[Young Scholar's Forum] Screw dislocation-driven growth of 1D and 2D nanomaterials and their electrochemical applications


Venue: Room 324, Building No.2, North National Science Park of SCUT, Wushan Campus
Time: November 26, Tuesday, 09:00


Title I: Screw dislocation-driven growth of 1D and 2D nanomaterials and their electrochemical applications
Speaker: Dr.Liang Hanfeng (King Abdullah University of Science and Technology)
One-dimensional (1D) and two-dimensional (2D) nanostructures have exhibited unique fundamental physical properties and demonstrated promising applications in energy storage and conversion. The challenge in growing anisotropic nanostructures is to break the symmetry of crystal growth to promote the formation of highly anisotropic instead of polyhedral crystals. In this talk, I will discuss a “new” growth mechanism that is fundamentally different from the commonly used metal catalysts-driven growth (such as vapor-liquid-solid, VLS), in which screw dislocations provide the self-perpetuating steps to enable 1D or 2D crystal growth. I will further discuss the generality and significance of this growth mechanism as well as the electrochemical applications of the resulting structures.

Title II: Ferroelectric fluid showing gigantic polarization properties
Speaker: Dr.Tianchuan Haoshi(RIKEN-CEMS)
A liquid crystal (LC) compound bearing a 1,3-dioxane unit in the mesogenic core (DIO) exhibits an anomalously large dielectric permittivity of ca. 104 in a polar nematic phase (NP) with high fluidity unlike conventional LC. In this temperature range of NP phase, no sharp X-ray diffraction peak is observed at any Bragg angles, similar to that for a nematic phase; however, a inhomogeneous sandy texture is observed through a polarizing optical microscopy, unlike that for a conventional nematic phase. Besides, NP phase exhibits polarization switching with a large polarization value, i.e., P = 4.4 μC cm−2, and a parallelogram-shaped polarization–electric field hysteresis loop, which is also observed in ferroelectrics. The heterogeneously aligned DIO molecules in the ground state shows the tendency of a uniform orientation along the applied electric field, a field-induced polarization switching occurs at the same time. Sufficiently larger second-harmonic generation (SHG) activity is also observed in NP phase. Furthermore, SHG interferometry clearly shows the polarization inversion by reversing the applied electric field in NP phase. These results suggest that a unidirectional, ferroelectric-like parallel polar arrangement of the molecules would be generated along the director in NP phase. For a possible model for large polarization behavior in NP phase, we would like to talk on the day of presentation.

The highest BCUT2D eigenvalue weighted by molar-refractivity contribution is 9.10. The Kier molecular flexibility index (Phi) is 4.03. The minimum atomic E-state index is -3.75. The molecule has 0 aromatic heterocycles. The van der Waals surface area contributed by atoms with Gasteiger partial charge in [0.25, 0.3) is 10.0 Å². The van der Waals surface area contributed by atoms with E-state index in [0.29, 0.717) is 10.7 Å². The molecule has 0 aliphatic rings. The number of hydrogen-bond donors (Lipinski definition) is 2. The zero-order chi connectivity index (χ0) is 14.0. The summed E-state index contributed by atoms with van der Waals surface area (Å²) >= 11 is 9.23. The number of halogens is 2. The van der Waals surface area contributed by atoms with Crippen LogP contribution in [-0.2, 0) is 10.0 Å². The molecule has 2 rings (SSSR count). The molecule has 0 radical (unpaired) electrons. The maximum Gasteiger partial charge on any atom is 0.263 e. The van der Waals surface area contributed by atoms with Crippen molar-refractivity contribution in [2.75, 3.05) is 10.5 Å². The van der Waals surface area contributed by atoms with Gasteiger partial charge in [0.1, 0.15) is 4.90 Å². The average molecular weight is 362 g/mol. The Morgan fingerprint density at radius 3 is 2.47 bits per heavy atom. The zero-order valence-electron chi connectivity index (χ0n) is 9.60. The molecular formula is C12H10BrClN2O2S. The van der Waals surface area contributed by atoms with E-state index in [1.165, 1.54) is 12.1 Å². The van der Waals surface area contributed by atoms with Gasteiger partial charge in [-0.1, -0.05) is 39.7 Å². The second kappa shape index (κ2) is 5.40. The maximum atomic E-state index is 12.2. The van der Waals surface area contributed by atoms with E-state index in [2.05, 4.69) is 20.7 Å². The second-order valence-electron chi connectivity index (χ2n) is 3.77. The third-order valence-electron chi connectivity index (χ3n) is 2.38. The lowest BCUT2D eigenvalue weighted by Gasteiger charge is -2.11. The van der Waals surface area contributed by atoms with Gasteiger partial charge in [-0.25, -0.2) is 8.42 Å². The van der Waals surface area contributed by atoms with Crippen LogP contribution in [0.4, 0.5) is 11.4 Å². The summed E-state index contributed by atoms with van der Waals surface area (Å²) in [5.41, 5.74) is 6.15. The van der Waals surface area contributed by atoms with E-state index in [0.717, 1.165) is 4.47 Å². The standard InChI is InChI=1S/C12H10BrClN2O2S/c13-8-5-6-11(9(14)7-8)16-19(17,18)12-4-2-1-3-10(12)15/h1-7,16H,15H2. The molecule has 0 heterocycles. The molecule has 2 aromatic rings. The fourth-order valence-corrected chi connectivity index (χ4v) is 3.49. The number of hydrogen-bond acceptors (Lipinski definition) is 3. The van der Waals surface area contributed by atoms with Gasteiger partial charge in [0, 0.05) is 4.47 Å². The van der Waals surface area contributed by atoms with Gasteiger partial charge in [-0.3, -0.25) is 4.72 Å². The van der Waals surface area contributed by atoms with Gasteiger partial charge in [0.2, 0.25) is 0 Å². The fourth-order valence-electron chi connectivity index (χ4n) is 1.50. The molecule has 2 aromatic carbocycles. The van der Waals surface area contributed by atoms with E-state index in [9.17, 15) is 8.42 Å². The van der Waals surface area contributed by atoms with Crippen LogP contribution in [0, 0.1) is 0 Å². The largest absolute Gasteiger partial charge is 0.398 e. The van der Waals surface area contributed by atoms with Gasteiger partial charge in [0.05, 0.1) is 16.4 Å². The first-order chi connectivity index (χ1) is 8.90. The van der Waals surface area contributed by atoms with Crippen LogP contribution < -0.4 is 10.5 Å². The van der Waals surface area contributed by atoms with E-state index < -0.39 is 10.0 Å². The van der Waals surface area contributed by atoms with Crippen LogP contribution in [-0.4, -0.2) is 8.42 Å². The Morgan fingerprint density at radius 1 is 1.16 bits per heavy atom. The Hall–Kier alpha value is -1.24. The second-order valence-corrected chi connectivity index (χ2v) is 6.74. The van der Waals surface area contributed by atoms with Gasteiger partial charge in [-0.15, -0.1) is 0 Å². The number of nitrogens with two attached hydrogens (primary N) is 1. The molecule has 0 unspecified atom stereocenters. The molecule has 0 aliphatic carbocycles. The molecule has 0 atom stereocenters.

Title III:Virus protein cages as building blocks for functional materials
Speaker:Dr.Liu Aijie(
Uppsala University)

The use of protein architectures for bionanotechnology applications is a rapidly emerging field. Protein cages have been widely used as nano-carriers and nano-templates. By mimicking nature, protein cages has provide a platform to mimic and understand enzymatic activity through integration of reaction reagents in the confinement. However, considering the intrinsic properties of virus protein cages, e.g., dynamic structures, surface charge distributions and limited pores etc., the use of protein cage architectures in functional materials has not fully explored yet. In this work, I will introduce plant virus, Cowpea Chlorotic Mottle Virus (CCMV) as building block to construct multifunctional materials. Where the focus is on gold as a catalyst, to further explore its application as a nanoreactor, but also as the construction material for functional films by either cross-linking the protein cages or using them as a template for silica synthesis.

Announced by the School of Molecular Science and Engineering Institues for Soft Matter Science and Technology